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State of New Jersey Department of Environmental Protection
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July 24, 2003

Contact: Jack Kaskey

Brigantine Natural Area Re-Opens to Vehicles

(03/101) TRENTON --- The Department of Environmental Protection (DEP) Commissioner Bradley M. Campbell today announced that a mile-long section of North Brigantine Natural Area will re-open to vehicles starting Friday, because endangered piping plover chicks have moved up the beach.

"North Brigantine Natural Area this year hosts 16 pairs of piping plovers, more than anywhere else in the state, and this temporary vehicle closure was part of that success," Campbell said. "The City of Brigantine deserves our praise, not only for helping us protect these endangered shorebirds, but also for restoring vehicle access so quickly."

North Brigantine Natural Area has been closed to vehicles since June 28 to protect two pairs of piping plovers nesting at the southern boundary of the natural area. Each pair hatched four chicks earlier this month, and both broods recently relocated a mile north to a beach with optimal foraging habitat.

Because the chicks have moved, the DEP authorized the City of Brigantine to relocate its vehicle barrier about a mile north on Friday, July 25. This will allow permit holders to resume driving on a significant portion of the natural area. Vehicles will be allowed full access to the natural area when the chicks fledge, likely sometime in the next two weeks.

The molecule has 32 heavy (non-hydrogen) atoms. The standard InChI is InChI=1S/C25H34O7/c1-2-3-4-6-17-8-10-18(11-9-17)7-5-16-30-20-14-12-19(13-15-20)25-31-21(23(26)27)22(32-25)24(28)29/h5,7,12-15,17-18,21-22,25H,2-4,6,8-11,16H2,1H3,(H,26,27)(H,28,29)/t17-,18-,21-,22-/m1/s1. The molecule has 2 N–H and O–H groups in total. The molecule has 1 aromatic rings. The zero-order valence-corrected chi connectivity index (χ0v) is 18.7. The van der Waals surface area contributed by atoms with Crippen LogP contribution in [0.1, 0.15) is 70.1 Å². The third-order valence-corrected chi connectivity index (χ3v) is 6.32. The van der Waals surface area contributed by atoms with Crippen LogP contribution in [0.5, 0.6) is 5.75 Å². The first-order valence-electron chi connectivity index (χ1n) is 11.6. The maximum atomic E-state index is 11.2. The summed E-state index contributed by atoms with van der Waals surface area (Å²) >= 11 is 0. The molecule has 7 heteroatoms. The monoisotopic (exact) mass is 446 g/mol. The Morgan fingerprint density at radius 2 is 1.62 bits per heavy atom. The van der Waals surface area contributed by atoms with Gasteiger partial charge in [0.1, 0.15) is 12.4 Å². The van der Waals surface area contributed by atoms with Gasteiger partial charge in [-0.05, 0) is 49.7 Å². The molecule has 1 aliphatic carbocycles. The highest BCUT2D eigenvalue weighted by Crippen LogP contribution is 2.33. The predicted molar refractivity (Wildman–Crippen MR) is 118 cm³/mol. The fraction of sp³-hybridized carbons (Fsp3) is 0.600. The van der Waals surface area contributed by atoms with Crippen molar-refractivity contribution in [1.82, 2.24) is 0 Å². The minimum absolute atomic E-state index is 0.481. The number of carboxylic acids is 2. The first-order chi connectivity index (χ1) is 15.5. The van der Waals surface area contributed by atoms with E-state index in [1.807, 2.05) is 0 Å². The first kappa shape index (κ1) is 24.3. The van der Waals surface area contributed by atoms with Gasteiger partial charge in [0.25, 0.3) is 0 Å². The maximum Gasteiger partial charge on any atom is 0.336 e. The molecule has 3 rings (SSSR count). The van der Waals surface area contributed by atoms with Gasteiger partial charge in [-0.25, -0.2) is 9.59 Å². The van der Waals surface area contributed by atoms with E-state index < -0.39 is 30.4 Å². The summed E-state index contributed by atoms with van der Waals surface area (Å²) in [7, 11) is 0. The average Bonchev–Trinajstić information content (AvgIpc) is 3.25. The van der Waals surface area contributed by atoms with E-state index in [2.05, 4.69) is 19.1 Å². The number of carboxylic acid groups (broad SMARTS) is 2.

Surf fishing on foot is always allowed at North Brigantine Natural Area. People may walk on the beach, but pets are prohibited during the plover nesting season.

Plovers nest on the beach near the dune line, feeding at the water's edge. Because the tiny chicks are flightless for about five weeks after hatching, they are highly vulnerable to vehicle strikes.

The DEP has listed the piping plover as endangered since 1979. The U.S. Fish and Wildlife Service added the species to its endangered list in 1986, classifying the Atlantic Coast population as threatened.

Over the past 15 years, piping plover populations in New Jersey have fluctuated between a low of 93 pairs in 1998 and a high of 138 pairs in 2002.

Piping plovers are threatened by beach recreation, development, disturbance by dogs, and predation by cats. Natural events such as flood tides and storms also threaten these beach-nesting birds.



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